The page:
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Volume: 1 Issue: 2 Date: August 2009
(Previous issue: Vol. 1, No. 1, May 2009)
Abstract: In the last few years, many studies in the cognitive and system neuroscience found that a consistent network of brain regions, referred to as the default network, showed high levels of activity when no explicit task was performed. Some scientists believed that the resting state activity might reflect some neural functions that consolidate the past, stabilize brain ensembles, and prepare us for the future. Here, we modeled the default network as undirected weighted graph, and then used graph theory to investigate the topological properties of the default network of the two groups of people with different intelligence levels. We found that, in both groups, the posterior cingulate cortex showed the greatest degree in comparison to the other brain regions in the default network, and that the medial temporal lobes and cerebellar tonsils were topologically separations from the other brain regions in the default network. More importantly, we found that the strength of some functional connectivities and the global efficiency of the default network were significantly different between the superior intelligence group and the average intelligence group, which indicates that the functional integration of the default network might be related to the individual intelligent performance.
Full Text from IEEE: PDF (466 KB) ; Contact the author by email
Abstract: We compared computational models and human performance on learning to solve a high-level, planning-intensive problem. Humans and models were subjected to three learning regimes: reinforcement, imitation, and instruction. We modeled learning by reinforcement (rewards) using SARSA, a softmax selection criterion and a neural network function approximator; learning by imitation using supervised learning in a neural network; and learning by instructions using a knowledge-based neural network. We had previously found that human participants who were told if their answers were correct or not (a reinforcement group) were less accurate than participants who watched demonstrations of successful solutions of the task (an imitation group) and participants who read instructions explaining how to solve the task. Furthermore, we had found that humans who learn by imitation and instructions performed more complex solution steps than those trained by reinforcement. Our models reproduced this pattern of results.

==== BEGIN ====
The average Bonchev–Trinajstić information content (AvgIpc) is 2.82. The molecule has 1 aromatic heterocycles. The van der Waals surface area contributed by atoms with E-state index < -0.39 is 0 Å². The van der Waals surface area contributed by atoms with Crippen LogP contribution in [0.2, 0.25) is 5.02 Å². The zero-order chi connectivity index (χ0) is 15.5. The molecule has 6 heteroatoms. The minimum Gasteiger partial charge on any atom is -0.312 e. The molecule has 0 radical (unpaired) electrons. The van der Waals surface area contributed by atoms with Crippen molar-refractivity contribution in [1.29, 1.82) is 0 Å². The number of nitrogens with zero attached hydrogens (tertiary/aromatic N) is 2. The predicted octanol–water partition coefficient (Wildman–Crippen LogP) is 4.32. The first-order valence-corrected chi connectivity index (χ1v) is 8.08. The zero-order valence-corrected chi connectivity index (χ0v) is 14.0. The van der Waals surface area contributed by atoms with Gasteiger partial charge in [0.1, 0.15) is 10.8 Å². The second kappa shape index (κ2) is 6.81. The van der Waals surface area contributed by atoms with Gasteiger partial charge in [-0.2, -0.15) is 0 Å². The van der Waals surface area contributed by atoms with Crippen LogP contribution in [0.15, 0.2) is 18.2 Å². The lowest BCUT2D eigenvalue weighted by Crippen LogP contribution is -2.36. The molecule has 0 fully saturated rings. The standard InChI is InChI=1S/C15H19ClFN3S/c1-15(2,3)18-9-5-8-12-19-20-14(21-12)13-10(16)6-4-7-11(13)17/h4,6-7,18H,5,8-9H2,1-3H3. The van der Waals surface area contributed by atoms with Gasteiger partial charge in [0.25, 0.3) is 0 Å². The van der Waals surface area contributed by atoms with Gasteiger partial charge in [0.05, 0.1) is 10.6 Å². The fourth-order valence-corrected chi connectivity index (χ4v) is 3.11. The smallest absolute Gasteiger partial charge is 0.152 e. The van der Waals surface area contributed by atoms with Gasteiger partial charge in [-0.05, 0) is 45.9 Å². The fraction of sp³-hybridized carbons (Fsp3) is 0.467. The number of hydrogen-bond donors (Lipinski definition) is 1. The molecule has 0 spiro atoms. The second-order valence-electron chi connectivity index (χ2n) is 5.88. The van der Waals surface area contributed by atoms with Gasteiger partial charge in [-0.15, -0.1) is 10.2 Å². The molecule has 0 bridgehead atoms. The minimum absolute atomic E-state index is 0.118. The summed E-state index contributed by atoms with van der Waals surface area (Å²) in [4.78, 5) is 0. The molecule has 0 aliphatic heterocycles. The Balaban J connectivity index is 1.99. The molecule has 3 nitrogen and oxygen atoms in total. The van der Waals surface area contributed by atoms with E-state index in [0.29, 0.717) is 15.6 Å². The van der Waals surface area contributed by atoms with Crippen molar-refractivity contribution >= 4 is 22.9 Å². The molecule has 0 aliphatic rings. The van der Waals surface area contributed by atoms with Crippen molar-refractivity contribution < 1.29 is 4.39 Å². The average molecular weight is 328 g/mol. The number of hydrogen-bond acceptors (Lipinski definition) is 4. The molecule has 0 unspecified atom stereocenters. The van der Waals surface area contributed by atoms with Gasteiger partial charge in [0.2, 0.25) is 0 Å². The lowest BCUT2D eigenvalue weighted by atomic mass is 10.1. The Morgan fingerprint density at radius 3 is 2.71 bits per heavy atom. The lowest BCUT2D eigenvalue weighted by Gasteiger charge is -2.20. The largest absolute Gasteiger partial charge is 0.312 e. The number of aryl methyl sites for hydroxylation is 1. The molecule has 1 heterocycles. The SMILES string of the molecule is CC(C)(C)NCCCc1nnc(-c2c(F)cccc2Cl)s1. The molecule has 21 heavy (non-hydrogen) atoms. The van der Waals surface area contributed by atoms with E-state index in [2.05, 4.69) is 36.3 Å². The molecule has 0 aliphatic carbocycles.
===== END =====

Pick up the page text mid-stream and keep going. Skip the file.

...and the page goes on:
Full Text from IEEE: PDF (1469 KB) ; Contact the author by email
Abstract: This paper formulates five basic principles of developmental robotics. These principles are formulated based on some of the recurring themes in the developmental learning literature and in the author's own research. The five principles follow logically from the verification principle (postulated by Richard Sutton) which is assumed to be self-evident. This paper also gives an example of how these principles can be applied to the problem of autonomous tool use in robots.
Full Text from IEEE: PDF (198 KB); Contact the author by email
Abstract: Both body and visuo-spatial representations are supposed to be gradually acquired during the developmental process as described in cognitive and brain sciences. A typical example is face representation in a neuron (found in the ventral intraparietal (VIP) area) of which the function is not only to code for the location of visual stimuli in the head-centered reference frame, but also to connect visual sensation with tactile sensation. This paper presents a model that enables a robot to acquire such representation. The proprioception of arm posture is utilized as reference data through the ldquohand regard behavior,rdquo that is, the robot moves its hand in front of its face, and the self-organizing map (SOM) and Hebbian learning methods are applied. The simulation results are shown and discussions on the limitation of the current model and future issues are given.
Full Text from IEEE: PDF (1419 KB); Contact the author by email
Abstract: Development imposes great challenges. Internal “cortical”
representations must be autonomously generated from interactive experiences. The
eventual quality of these developed representations is of course important.
Additionally, learning must be as fast as possible—to quickly derive better
representation from limited experiences. Those who achieve both of these will
have competitive advantages. We present a cortex-inspired theory called lobe
component analysis (LCA) guided by the aforementioned dual criteria. A lobe
component represents a high concentration of probability density of the neuronal
input space. We explain how lobe components can achieve a dual—spatiotemporal
(“best” and “fastest”)—optimality, through mathematical analysis, in which we
describe how lobe components' plasticity can be temporally scheduled to take
into account the
Full Text from IEEE: PDF (1066 KB) ; Contact the author by email